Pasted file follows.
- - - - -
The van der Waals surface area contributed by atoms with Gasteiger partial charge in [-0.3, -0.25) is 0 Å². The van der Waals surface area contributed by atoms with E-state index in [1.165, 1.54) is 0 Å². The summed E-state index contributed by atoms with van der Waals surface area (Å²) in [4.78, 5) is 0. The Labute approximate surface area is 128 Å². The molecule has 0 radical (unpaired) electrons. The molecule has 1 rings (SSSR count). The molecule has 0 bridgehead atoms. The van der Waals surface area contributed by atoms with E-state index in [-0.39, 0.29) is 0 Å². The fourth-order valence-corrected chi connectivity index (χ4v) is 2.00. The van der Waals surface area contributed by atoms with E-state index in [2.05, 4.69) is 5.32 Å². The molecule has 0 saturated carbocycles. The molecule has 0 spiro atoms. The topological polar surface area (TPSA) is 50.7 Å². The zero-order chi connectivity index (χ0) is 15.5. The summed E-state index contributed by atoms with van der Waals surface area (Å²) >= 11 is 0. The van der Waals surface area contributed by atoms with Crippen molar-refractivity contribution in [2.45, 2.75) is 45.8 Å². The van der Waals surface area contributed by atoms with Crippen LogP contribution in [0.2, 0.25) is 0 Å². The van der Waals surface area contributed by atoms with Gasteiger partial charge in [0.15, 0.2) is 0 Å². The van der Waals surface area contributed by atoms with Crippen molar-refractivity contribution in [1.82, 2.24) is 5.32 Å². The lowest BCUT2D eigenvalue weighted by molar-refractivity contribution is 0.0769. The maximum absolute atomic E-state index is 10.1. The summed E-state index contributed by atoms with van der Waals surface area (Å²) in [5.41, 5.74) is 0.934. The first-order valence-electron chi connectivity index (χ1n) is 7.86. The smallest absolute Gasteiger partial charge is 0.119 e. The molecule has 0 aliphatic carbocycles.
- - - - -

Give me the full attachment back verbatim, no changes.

The van der Waals surface area contributed by atoms with Gasteiger partial charge in [-0.3, -0.25) is 0 Å². The van der Waals surface area contributed by atoms with E-state index in [1.165, 1.54) is 0 Å². The summed E-state index contributed by atoms with van der Waals surface area (Å²) in [4.78, 5) is 0. The Labute approximate surface area is 128 Å². The molecule has 0 radical (unpaired) electrons. The molecule has 1 rings (SSSR count). The molecule has 0 bridgehead atoms. The van der Waals surface area contributed by atoms with E-state index in [-0.39, 0.29) is 0 Å². The fourth-order valence-corrected chi connectivity index (χ4v) is 2.00. The van der Waals surface area contributed by atoms with E-state index in [2.05, 4.69) is 5.32 Å². The molecule has 0 saturated carbocycles. The molecule has 0 spiro atoms. The topological polar surface area (TPSA) is 50.7 Å². The zero-order chi connectivity index (χ0) is 15.5. The summed E-state index contributed by atoms with van der Waals surface area (Å²) >= 11 is 0. The van der Waals surface area contributed by atoms with Crippen molar-refractivity contribution in [2.45, 2.75) is 45.8 Å². The van der Waals surface area contributed by atoms with Crippen LogP contribution in [0.2, 0.25) is 0 Å². The van der Waals surface area contributed by atoms with Gasteiger partial charge in [0.15, 0.2) is 0 Å². The van der Waals surface area contributed by atoms with Crippen molar-refractivity contribution in [1.82, 2.24) is 5.32 Å². The lowest BCUT2D eigenvalue weighted by molar-refractivity contribution is 0.0769. The maximum absolute atomic E-state index is 10.1. The summed E-state index contributed by atoms with van der Waals surface area (Å²) in [5.41, 5.74) is 0.934. The first-order valence-electron chi connectivity index (χ1n) is 7.86. The smallest absolute Gasteiger partial charge is 0.119 e. The molecule has 0 aliphatic carbocycles.